16 Jul

What happens when you break a 600+ day chain?

“Oh, you’re the guy who writes a thousand words a day!”

It’s often hard to make a connection between that blog post you read months ago and the author who is standing in the same conversation circle at a conference. Once people made the connection I was often referred to as the “thousand word guy.” I guess that’s one thing that stuck out to people.

Back in 2012 I wanted to write a book. More importantly, I wanted to finish a book.

I’d started writing three books, none of which made it beyond an outline and the first few pages. This time I was determined to finish and an article by Chris Guillebeau showed me how: write 1,000 words a day, every day.

It took me a while to get a streak going. I would get 7 days in a row, miss a day, and have to start over. But after a while my streak got longer and I became more determined not to break it. Each day I wrote I became determined to continue writing.

By the time The App Design Handbook (my first book) launched I had written 1,000 words a day for 70 days in a row.

By the end of 2012 I was at over 150 days in a row, which included another book, Designing Web Applications.

Three hundred sixty five and beyond

Last July I celebrated 365 days in a row of writing 1,000 words a day. That included three books, nearly 100 blog posts, and countless other writing. All of which was very profitable.

Occasionally I missed a day (like when on vacation), but I always made it up the next day. I figured it was fine to make the rules loose so long as the writing got done.

I continued blogging, released a few new courses, and my writing streak passed over 600 days in a row.

Then this last spring I started to lose it. I’d get a day behind, and catch up trying desperately to keep my streak going. Then I’d not feel inspired to write and respond to a 30-40 emails and count that as my thousand words (I am still way behind on email).

The end

One day I opened up Commit on my phone and my streak was zero days in a row. I’m not sure exactly when my writing streak ended. During the weeks prior I had a new baby, became quite sick with shingles, worked on remodeling a house, tried to continue growing my software company, and overall became quite stressed.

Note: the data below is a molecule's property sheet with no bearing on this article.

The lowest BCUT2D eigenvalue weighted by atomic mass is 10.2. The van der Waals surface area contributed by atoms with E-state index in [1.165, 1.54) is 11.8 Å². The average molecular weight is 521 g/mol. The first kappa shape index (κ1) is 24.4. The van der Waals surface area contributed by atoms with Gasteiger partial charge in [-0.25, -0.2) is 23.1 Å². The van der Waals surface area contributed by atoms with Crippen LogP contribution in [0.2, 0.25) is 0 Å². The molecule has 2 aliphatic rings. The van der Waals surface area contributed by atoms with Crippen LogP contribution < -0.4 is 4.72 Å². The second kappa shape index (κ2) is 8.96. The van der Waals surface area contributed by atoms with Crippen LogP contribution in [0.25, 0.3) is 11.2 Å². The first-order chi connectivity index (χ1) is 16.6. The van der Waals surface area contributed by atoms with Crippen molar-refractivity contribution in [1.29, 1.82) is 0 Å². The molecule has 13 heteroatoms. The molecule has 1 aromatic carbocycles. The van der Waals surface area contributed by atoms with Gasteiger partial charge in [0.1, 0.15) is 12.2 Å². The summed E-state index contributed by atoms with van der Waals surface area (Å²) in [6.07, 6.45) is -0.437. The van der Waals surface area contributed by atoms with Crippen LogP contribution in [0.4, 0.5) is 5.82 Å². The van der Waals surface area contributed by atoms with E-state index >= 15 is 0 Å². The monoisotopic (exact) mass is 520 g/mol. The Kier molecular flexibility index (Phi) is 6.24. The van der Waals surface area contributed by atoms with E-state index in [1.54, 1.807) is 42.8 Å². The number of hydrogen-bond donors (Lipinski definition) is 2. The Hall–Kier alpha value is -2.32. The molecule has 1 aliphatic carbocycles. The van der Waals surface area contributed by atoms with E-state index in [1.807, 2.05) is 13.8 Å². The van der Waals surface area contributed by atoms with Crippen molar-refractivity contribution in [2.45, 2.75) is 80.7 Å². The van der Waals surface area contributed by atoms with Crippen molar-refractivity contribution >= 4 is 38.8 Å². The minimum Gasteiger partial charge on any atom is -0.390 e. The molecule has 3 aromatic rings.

Somewhere in that mess I missed an unknown number of days in my writing streak.

I could try to catch up, but it would be rather dishonest since I didn’t even know how many days I missed.

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Starting over

Writing 1,000 words a day is the best career move I’ve ever made. It’s sad to have that streak gone. I thought about not starting it up again, but in the last two years writing has become a core part of who I am, I can’t give that up.

That means I need to start my streak over and built it back up. Here’s how I plan to do it.

1. Work towards a goal

When writing a book you may not know exactly what you’ll write each day, but you know what project it is for. For the last few months I haven’t been writing towards a particular goal. My writing has been scattered between projects and it’s been hard to focus.

Now I’m working on a new book. It’s been an idea for over a year, so it’s time I finally sat down to write it.

2. Set aside time

The last couple weeks of my writing streak were spent scrambling to get some writing in when my phone reminded me at 4:00 PM that my streak would end if I didn’t sit down to write.

Writing is now a scheduled part of my day. If writing from my home office doesn’t work then I’ll drive to my favorite coffee shop, thinking through my writing on the drive there.

Step three?

When I planned this essay I figured there would be three steps. After all, what’s a process that only has two steps?

But the more I think about it, working towards a goal and setting aside dedicated time are the only two steps needed to make big things happen. There’s no need to make this any more complicated. Slow, consistent progress is all it takes.

Let’s do this.

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If you want to join with me you can download Commit from the App Store.

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8 Responses to “What happens when you break a 600+ day chain?”

  1. It’s too bad that the streak was broken. It’s a cool to see how many days in a row you’ve done something. I’ve been tracking and logging my diet for 588 days in a row and have seen awesome progress.

    I’ve recently decided to start writing daily, although only set a 300 word minimum. I only count published blog content towards that 300 though. Anything else (like this comment) doesn’t count towards that total.

    Awesome to see that you’re getting the streak going again!


  2. I still wish Commit was available for the Android devices. :-)


  3. Cory says:

    Honestly, having a baby seems like a totally reasonable excuse for having broken the chain. Maybe someday you’ll get back to 600 days in a row, but you’ll always remember that the time you slipped up was for your kid, and that seems pretty awesome.


  4. […] few days later he published What Happens When You Break A 600+ Day Chain?. In it he describes how he lost focus on one of the things that pretty much define him and what he […]


  5. Thanks for the good read. Inspiring! Glad you jump up on the horse again. I will follow you, but after my ongoing vacation. Planning to begin in late August. Good Luck!


  6. […] consecutive days you work towards your goal(s), and psychologically knowing that you haven’t broken it for x amount of days should motivate you to keep going at […]


  7. […] I broke my writing habit (and then restarted it) I reached 70 days in a row, then I stopped again. I took a vacation and […]


  8. Awesome story. Here’s to the next 601 days! :)


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